opioid epidemic

Andrew Harnik / Associated Press

Sen. Sherrod Brown has introduced legislation to address what he says is a growing problem for employers and for people getting treatment for addiction.

The U.S. Surgeon General has issued an advisory, encouraging more Americans to carry the overdose reversing drug naloxone.

It comes in the form of an injection or a nasal spray, known as Narcan, and is regularly carried by firefighters, EMTs and police officers, but the antidote is also becoming more and more common in Ohio schools.

In Lisbon, Education is More Than English and Math

Students at David Anderson Junior and Senior High School in Lisbon, Ohio, file into the auditorium on a Thursday morning.

North Ridgeville resident Adrian Frederick said he’s had horrible leg pain for years, caused by a surgery he had involving cancer. The pain is constant, and gets worse at night.

“I’m just willing to try anything at this point,” Frederick said. “I’m just sick of being in pain all the time.”

John Minchillo / Associated Press

This story comes from The Ohio Center For Investigative Journalism. Find out about local events focused on solutions to the opioid crisis below.

The most dangerous time for Cincinnati heroin addicts is not a typical party time: 3 p.m. on Wednesdays. For Columbus, it’s 6 p.m. on Thursdays, and in Akron, 7 p.m. on Tuesdays. 

Ohio Democratic Senator Sherrod Brown
John Minchillo / Associated Press

At a City Club of Cleveland speech Monday, Sen. Sherrod Brown called for a major public health campaign to combat opioid addiction. The Ohio Democrat pointed to anti-smoking programs as a model.

David C. Barnett / ideastream

In December 2016, a man walked into the Willloughby-Eastlake Public Library and collapsed.

Chances are, you — or someone you know — has suffered from lower back pain.

It can be debilitating. It's a leading cause of disability globally.

And the number of people with the often-chronic condition is likely to increase.

The Ohio State University

More than 400 people are killed by drugs in central Ohio yearly – mostly by opioids. More than half are under age 40 – in the prime of their lives physically and only halfway through their careers.

It took several months and a team of half a dozen doctors, nurses and therapists to help Kim Brown taper off the opioid painkillers she’d been on for two years.

Brown had been taking the pills since an injury in 2014. It wasn’t until she met Dr. Dennis McManus, a neurologist who specializes in non-pharmacological approaches to pain management that she learned she had some control over her pain.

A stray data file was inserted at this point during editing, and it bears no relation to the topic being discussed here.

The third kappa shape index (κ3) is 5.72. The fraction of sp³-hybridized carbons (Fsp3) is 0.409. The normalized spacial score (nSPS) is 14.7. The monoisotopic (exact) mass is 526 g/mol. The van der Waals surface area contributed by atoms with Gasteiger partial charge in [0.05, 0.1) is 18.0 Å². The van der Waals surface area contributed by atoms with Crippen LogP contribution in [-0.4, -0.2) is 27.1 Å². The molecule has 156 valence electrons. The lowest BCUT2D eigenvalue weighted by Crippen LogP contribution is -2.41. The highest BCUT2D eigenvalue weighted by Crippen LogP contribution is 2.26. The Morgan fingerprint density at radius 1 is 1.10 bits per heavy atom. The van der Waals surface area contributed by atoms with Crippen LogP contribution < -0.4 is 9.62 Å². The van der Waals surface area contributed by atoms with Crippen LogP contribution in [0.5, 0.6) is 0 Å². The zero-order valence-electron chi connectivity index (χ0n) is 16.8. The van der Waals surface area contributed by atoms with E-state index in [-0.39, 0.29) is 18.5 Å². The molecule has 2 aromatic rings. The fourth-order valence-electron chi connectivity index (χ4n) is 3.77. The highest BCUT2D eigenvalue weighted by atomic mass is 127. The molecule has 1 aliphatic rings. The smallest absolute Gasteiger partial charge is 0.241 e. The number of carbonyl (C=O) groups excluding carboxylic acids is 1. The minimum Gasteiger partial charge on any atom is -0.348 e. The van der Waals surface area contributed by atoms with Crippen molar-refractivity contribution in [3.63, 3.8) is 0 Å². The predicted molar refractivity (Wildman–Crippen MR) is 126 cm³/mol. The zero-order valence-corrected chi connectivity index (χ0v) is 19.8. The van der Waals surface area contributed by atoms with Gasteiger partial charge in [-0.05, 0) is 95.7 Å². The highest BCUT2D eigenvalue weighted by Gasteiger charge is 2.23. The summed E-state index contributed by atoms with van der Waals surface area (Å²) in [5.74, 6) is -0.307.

“That’s when life changed,” she said.


It’s a chilly March afternoon in Marysville, Ohio, and I’m riding around on a golf cart with Clara Golding Kent, the public information officer for the Ohio Reformatory for Women. It’s right after "count," when officials make sure the women serving time at Ohio's oldest prison are where they're supposed to be.

fentanyl
Jacquelyn Martin / Associated Press

The Franklin County Coroner's office released preliminary numbers on overdose deaths in 2017 in the county. Last year, 520 people died from drug overdoses, up 47 percent from the year before. 

Medical marijuana appears to have put a dent in the opioid abuse epidemic, according to two studies published Monday.

The research suggests that some people turn to marijuana as a way to treat their pain, and by so doing, avoid more dangerous addictive drugs. The findings are the latest to lend support to the idea that some people are willing to substitute marijuana for opioids and other prescription drugs.

Our Take A Number series is looking at problems around the world — and people trying to solve them — through the lens of a single number.

In Huntington, W.Va., the number is 10. As in, the rate of babies born with a drug dependency there is 10 times the national average.

It's a number that shows the magnitude of the opioid crisis in this blue collar city. It's also one of the numbers that has prompted two very different people in this community to say, "Enough."

A pipe was the only sign of drug use found near Chris Bennett's body in November. But it looked like the 32-year-old Taunton, Mass., native had stopped breathing and died of an opioid overdose. Bennett's mother, Liisa, couldn't understand what happened. Then she saw the toxicology report.

"I'm convinced he was smoking cocaine that was laced," she says. "That's what he had in his system, [it] was cocaine and fentanyl."

Naloxone is an antidote that can help reverse drug overdoses.
John Minchillo / Associated Press

The Franklin County Coroner's Office has recorded a "dramatic increase" in overdose deaths, a total of 18 in one week.  

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